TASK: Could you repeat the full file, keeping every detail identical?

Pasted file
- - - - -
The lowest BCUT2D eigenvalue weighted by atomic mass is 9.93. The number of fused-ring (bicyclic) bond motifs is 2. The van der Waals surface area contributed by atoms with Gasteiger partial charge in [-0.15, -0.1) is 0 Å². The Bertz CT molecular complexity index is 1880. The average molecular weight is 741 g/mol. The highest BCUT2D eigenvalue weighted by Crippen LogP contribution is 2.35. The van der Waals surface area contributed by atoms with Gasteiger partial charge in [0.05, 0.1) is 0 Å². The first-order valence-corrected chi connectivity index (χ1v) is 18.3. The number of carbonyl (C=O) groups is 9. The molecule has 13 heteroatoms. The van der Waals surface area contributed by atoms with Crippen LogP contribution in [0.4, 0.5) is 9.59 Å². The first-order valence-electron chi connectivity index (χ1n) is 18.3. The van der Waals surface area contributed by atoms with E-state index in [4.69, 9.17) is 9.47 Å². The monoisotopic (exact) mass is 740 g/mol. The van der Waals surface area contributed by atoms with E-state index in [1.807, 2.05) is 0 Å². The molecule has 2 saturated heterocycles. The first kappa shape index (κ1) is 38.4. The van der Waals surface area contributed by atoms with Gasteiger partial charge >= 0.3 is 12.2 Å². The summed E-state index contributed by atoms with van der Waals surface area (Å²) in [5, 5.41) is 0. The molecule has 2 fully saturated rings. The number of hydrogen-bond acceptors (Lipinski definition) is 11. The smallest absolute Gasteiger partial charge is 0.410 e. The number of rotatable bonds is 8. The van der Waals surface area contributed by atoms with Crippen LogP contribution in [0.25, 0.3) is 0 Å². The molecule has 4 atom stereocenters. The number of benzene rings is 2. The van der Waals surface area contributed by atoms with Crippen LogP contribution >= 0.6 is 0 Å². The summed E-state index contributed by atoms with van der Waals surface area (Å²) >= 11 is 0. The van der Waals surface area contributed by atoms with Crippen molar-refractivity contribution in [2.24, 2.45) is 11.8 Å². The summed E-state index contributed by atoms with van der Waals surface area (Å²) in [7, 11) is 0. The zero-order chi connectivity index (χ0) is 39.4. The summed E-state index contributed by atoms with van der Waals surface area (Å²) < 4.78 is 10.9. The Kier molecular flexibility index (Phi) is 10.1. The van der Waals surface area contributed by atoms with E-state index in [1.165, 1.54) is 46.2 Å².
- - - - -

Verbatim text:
The lowest BCUT2D eigenvalue weighted by atomic mass is 9.93. The number of fused-ring (bicyclic) bond motifs is 2. The van der Waals surface area contributed by atoms with Gasteiger partial charge in [-0.15, -0.1) is 0 Å². The Bertz CT molecular complexity index is 1880. The average molecular weight is 741 g/mol. The highest BCUT2D eigenvalue weighted by Crippen LogP contribution is 2.35. The van der Waals surface area contributed by atoms with Gasteiger partial charge in [0.05, 0.1) is 0 Å². The first-order valence-corrected chi connectivity index (χ1v) is 18.3. The number of carbonyl (C=O) groups is 9. The molecule has 13 heteroatoms. The van der Waals surface area contributed by atoms with Crippen LogP contribution in [0.4, 0.5) is 9.59 Å². The first-order valence-electron chi connectivity index (χ1n) is 18.3. The van der Waals surface area contributed by atoms with E-state index in [4.69, 9.17) is 9.47 Å². The monoisotopic (exact) mass is 740 g/mol. The van der Waals surface area contributed by atoms with E-state index in [1.807, 2.05) is 0 Å². The molecule has 2 saturated heterocycles. The first kappa shape index (κ1) is 38.4. The van der Waals surface area contributed by atoms with Gasteiger partial charge >= 0.3 is 12.2 Å². The summed E-state index contributed by atoms with van der Waals surface area (Å²) in [5, 5.41) is 0. The molecule has 2 fully saturated rings. The number of hydrogen-bond acceptors (Lipinski definition) is 11. The smallest absolute Gasteiger partial charge is 0.410 e. The number of rotatable bonds is 8. The van der Waals surface area contributed by atoms with Crippen LogP contribution in [0.25, 0.3) is 0 Å². The molecule has 4 atom stereocenters. The number of benzene rings is 2. The van der Waals surface area contributed by atoms with Crippen LogP contribution >= 0.6 is 0 Å². The summed E-state index contributed by atoms with van der Waals surface area (Å²) >= 11 is 0. The van der Waals surface area contributed by atoms with Crippen molar-refractivity contribution in [2.24, 2.45) is 11.8 Å². The summed E-state index contributed by atoms with van der Waals surface area (Å²) in [7, 11) is 0. The zero-order chi connectivity index (χ0) is 39.4. The summed E-state index contributed by atoms with van der Waals surface area (Å²) < 4.78 is 10.9. The Kier molecular flexibility index (Phi) is 10.1. The van der Waals surface area contributed by atoms with E-state index in [1.165, 1.54) is 46.2 Å².